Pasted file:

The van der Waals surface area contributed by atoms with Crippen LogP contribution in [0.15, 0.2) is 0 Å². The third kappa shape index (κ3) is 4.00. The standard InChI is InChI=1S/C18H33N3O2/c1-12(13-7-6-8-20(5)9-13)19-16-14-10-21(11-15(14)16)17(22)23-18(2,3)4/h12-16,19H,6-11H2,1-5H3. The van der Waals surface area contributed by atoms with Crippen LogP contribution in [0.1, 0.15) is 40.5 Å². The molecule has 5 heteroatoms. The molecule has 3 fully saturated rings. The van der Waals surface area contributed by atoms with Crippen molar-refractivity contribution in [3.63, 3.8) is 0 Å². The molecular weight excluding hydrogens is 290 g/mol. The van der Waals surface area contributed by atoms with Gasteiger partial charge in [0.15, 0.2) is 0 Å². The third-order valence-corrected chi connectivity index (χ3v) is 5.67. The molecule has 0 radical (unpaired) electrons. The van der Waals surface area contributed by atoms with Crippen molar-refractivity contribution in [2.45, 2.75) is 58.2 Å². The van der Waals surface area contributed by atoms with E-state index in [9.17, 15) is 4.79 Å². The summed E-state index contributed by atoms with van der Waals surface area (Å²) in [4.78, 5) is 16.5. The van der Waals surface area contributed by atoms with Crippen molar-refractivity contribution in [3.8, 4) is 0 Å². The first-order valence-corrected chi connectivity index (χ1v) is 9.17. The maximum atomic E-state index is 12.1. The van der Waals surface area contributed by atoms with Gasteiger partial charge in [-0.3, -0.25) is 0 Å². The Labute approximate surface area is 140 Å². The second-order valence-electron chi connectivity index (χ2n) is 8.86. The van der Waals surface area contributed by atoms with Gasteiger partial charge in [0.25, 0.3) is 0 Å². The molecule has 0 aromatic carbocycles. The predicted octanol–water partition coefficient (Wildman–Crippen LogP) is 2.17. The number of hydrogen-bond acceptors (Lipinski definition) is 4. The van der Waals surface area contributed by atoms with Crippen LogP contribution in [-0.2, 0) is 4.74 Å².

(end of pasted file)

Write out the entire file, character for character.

The van der Waals surface area contributed by atoms with Crippen LogP contribution in [0.15, 0.2) is 0 Å². The third kappa shape index (κ3) is 4.00. The standard InChI is InChI=1S/C18H33N3O2/c1-12(13-7-6-8-20(5)9-13)19-16-14-10-21(11-15(14)16)17(22)23-18(2,3)4/h12-16,19H,6-11H2,1-5H3. The van der Waals surface area contributed by atoms with Crippen LogP contribution in [0.1, 0.15) is 40.5 Å². The molecule has 5 heteroatoms. The molecule has 3 fully saturated rings. The van der Waals surface area contributed by atoms with Crippen molar-refractivity contribution in [3.63, 3.8) is 0 Å². The molecular weight excluding hydrogens is 290 g/mol. The van der Waals surface area contributed by atoms with Gasteiger partial charge in [0.15, 0.2) is 0 Å². The third-order valence-corrected chi connectivity index (χ3v) is 5.67. The molecule has 0 radical (unpaired) electrons. The van der Waals surface area contributed by atoms with Crippen molar-refractivity contribution in [2.45, 2.75) is 58.2 Å². The van der Waals surface area contributed by atoms with E-state index in [9.17, 15) is 4.79 Å². The summed E-state index contributed by atoms with van der Waals surface area (Å²) in [4.78, 5) is 16.5. The van der Waals surface area contributed by atoms with Crippen molar-refractivity contribution in [3.8, 4) is 0 Å². The first-order valence-corrected chi connectivity index (χ1v) is 9.17. The maximum atomic E-state index is 12.1. The van der Waals surface area contributed by atoms with Gasteiger partial charge in [-0.3, -0.25) is 0 Å². The Labute approximate surface area is 140 Å². The second-order valence-electron chi connectivity index (χ2n) is 8.86. The van der Waals surface area contributed by atoms with Gasteiger partial charge in [0.25, 0.3) is 0 Å². The molecule has 0 aromatic carbocycles. The predicted octanol–water partition coefficient (Wildman–Crippen LogP) is 2.17. The number of hydrogen-bond acceptors (Lipinski definition) is 4. The van der Waals surface area contributed by atoms with Crippen LogP contribution in [-0.2, 0) is 4.74 Å².